I did something the other day I have never done: I wrote in a coffee shop. Or, rather, I tried to write. And after trying, I’ve determined one thing: those sitting in Starbucks, tapping away happily on their laptop at one of those little round tables, are likely writing fiction.
Don’t tell me you’re not, because I know you are. And I know because you don’t have your table cluttered with all the assorted crap that we non-fiction writers carry around with us. Frankly, I’m jealous— because it looks like you’re having fun sitting there, legs crossed, a cup of Arabian Mocha Java steaming at your right hand, putting the finishing touches on your novel. Further, you probably had to do little advance planning—you likely said to yourself, “I think I’ll go do a bit of writing at Starbucks,” picked up your laptop, and off you went.
As I said, I’m jealous.
For non-fiction writers, it’s tougher to be that spontaneous. Case in point: the other night, I knew I was going to have about 90 minutes to kill while waiting for my daughter to finish up at volleyball practice. So I decided I would take that opportunity to drive to the nearby coffee shop, set up my laptop, and do some writing while I waited.
That decision, however, took a bit of advance planning. Unless I’m writing my own memoirs (which I’m not), where I have the bulk of information stored up in my head, I need to have my notes handy. Even if I’m just tinkering with a small part of a chapter, I have be sure I’m getting everything right—and if I get stuck, I can’t devise some clever plot twist to move things along, or introduce a new character to antagonize my hero. So I need my notes. At the moment, I’m working out of a black binder that has all the photocopies of articles, notes, and interviews I need. Into the shoulder bag it went.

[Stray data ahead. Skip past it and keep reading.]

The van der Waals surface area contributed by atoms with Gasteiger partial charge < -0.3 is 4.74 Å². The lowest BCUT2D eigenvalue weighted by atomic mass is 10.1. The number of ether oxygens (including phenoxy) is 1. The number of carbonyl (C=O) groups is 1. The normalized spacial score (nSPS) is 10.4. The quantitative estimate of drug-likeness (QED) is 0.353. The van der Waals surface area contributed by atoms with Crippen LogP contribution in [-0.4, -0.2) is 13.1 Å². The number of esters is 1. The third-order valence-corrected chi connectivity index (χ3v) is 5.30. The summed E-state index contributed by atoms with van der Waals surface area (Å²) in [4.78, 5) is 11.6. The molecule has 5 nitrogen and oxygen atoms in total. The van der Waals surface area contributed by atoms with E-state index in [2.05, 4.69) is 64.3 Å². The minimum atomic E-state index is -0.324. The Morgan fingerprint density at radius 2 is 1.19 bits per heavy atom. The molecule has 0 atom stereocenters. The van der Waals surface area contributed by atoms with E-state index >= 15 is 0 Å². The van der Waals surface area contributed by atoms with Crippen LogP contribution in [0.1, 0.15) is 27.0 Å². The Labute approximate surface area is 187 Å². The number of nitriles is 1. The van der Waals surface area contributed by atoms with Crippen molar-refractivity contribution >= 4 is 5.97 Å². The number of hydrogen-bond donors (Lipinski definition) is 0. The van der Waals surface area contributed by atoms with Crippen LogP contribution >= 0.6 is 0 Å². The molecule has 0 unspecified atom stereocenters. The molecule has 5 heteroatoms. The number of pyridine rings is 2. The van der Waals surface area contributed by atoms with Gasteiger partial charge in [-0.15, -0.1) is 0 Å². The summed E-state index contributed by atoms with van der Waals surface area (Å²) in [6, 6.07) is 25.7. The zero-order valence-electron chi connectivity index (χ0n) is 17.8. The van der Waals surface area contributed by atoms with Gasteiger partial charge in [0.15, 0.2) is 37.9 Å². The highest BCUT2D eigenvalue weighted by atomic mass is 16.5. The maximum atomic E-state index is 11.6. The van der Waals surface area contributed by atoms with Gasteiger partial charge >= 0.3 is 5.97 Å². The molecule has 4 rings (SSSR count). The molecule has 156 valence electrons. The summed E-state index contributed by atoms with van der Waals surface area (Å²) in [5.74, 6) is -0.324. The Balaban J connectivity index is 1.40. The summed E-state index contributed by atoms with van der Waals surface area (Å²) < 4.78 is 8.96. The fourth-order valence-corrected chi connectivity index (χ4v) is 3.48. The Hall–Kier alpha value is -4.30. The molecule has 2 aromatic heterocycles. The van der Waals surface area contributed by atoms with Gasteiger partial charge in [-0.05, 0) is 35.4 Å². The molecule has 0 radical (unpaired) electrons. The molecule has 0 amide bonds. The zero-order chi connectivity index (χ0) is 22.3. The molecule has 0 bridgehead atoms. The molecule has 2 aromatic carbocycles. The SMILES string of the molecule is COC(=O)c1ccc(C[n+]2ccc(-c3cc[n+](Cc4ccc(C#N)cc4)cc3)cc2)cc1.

Second, I always keep a yellow journal next to me where I write down research questions that occur to me as I write. This is different than my black notebook, which holds the research itself; this is the book where I write down things like, “Double check events for May 1956. Does the quote from John Smith really explain what happened? CHECK.” Exciting stuff like that. Anyway, that goes into the shoulder bag, too.
Throw in the one or two books I’m also currently using in my research, and the shoulder bag I tossed into the back seat last night weighed about thirty pounds. So much for spontaneously visiting a coffee shop. It was more like Edmund Hilary preparing for Everest.
Anyway, when I finally did make it to Starbucks, it was clear I had waaaay too much stuff to sit at one of those little round tables in the front window. Instead, I chose the one long table they had—the one that’s reserved for wheelchairs, statutorily making me a cad–and spread out my notebook, journal, laptop, and obligatory cup of coffee. I had officially made a mess.
It was then that I decided I won’t be writing in coffee shops or other public places. I’m better off cluttering up my space at home, spreading notebooks across every level surface, sticking Post It notes on walls and tables, and having the books I need immediately on hand. Perhaps that has more to do with the way that I work than the way other non-fiction writers work—but I would bet, at the very least, most of us are more comfortable having our notes on hand rather than winging away without them.
But for those of you who are sitting there winging away: I’m officially envious of your workspace. And I’m all but certain you’re writing fiction.
I’d be willing to bet most of the people with the clear tables and the coffee and laptop are programming, writing inconsequential essays/reports, or most likely of all are hanging out on twitter.
I agree with the final assumption in the above comment. For what it’s worth, I’ve found that the easiest way for me to write is to take my laptop and sit on the floor, surrounding myself in a semi-circle of books and notes. No coffee necessary.
Clearly, you’re a holdover of an analog era. Notes in a black binder? Research questions on a yellow pad? BOOKS? Made of paper? If you’d just keep all that stuff on your computer, you’d be set.